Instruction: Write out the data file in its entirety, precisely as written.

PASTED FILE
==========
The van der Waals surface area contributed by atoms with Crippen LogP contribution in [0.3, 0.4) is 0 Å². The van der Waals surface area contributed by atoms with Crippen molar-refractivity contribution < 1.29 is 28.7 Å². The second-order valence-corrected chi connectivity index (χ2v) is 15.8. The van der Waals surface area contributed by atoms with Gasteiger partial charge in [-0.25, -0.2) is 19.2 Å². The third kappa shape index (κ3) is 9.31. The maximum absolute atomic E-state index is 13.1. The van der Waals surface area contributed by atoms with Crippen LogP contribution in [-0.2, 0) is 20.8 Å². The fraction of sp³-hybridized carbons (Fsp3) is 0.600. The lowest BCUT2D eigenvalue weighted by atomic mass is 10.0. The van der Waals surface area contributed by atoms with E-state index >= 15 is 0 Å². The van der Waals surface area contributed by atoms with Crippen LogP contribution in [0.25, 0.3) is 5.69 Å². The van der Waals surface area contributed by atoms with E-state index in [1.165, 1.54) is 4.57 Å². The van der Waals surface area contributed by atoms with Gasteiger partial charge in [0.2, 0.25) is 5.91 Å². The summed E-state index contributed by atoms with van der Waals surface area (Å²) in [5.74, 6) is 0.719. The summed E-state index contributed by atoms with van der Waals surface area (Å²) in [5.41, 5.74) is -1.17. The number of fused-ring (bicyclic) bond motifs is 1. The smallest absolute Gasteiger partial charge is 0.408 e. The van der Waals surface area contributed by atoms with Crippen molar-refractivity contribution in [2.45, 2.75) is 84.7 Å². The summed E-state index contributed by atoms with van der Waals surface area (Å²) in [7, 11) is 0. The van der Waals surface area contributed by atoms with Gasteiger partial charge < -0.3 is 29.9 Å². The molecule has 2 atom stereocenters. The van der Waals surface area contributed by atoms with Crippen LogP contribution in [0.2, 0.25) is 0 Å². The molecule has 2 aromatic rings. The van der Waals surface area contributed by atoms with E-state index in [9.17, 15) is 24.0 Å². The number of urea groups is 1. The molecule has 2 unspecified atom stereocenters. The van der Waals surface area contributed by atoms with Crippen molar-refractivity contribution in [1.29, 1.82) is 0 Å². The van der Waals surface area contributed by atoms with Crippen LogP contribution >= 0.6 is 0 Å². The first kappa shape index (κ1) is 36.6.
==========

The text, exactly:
The van der Waals surface area contributed by atoms with Crippen LogP contribution in [0.3, 0.4) is 0 Å². The van der Waals surface area contributed by atoms with Crippen molar-refractivity contribution < 1.29 is 28.7 Å². The second-order valence-corrected chi connectivity index (χ2v) is 15.8. The van der Waals surface area contributed by atoms with Gasteiger partial charge in [-0.25, -0.2) is 19.2 Å². The third kappa shape index (κ3) is 9.31. The maximum absolute atomic E-state index is 13.1. The van der Waals surface area contributed by atoms with Crippen LogP contribution in [-0.2, 0) is 20.8 Å². The fraction of sp³-hybridized carbons (Fsp3) is 0.600. The lowest BCUT2D eigenvalue weighted by atomic mass is 10.0. The van der Waals surface area contributed by atoms with E-state index >= 15 is 0 Å². The van der Waals surface area contributed by atoms with Crippen LogP contribution in [0.25, 0.3) is 5.69 Å². The van der Waals surface area contributed by atoms with E-state index in [1.165, 1.54) is 4.57 Å². The van der Waals surface area contributed by atoms with Gasteiger partial charge in [0.2, 0.25) is 5.91 Å². The summed E-state index contributed by atoms with van der Waals surface area (Å²) in [5.74, 6) is 0.719. The summed E-state index contributed by atoms with van der Waals surface area (Å²) in [5.41, 5.74) is -1.17. The number of fused-ring (bicyclic) bond motifs is 1. The smallest absolute Gasteiger partial charge is 0.408 e. The van der Waals surface area contributed by atoms with Crippen molar-refractivity contribution in [2.45, 2.75) is 84.7 Å². The summed E-state index contributed by atoms with van der Waals surface area (Å²) in [7, 11) is 0. The van der Waals surface area contributed by atoms with Gasteiger partial charge < -0.3 is 29.9 Å². The molecule has 2 atom stereocenters. The van der Waals surface area contributed by atoms with Crippen LogP contribution in [0.2, 0.25) is 0 Å². The molecule has 2 aromatic rings. The van der Waals surface area contributed by atoms with E-state index in [9.17, 15) is 24.0 Å². The number of urea groups is 1. The molecule has 2 unspecified atom stereocenters. The van der Waals surface area contributed by atoms with Crippen molar-refractivity contribution in [1.29, 1.82) is 0 Å². The van der Waals surface area contributed by atoms with Crippen LogP contribution >= 0.6 is 0 Å². The first kappa shape index (κ1) is 36.6.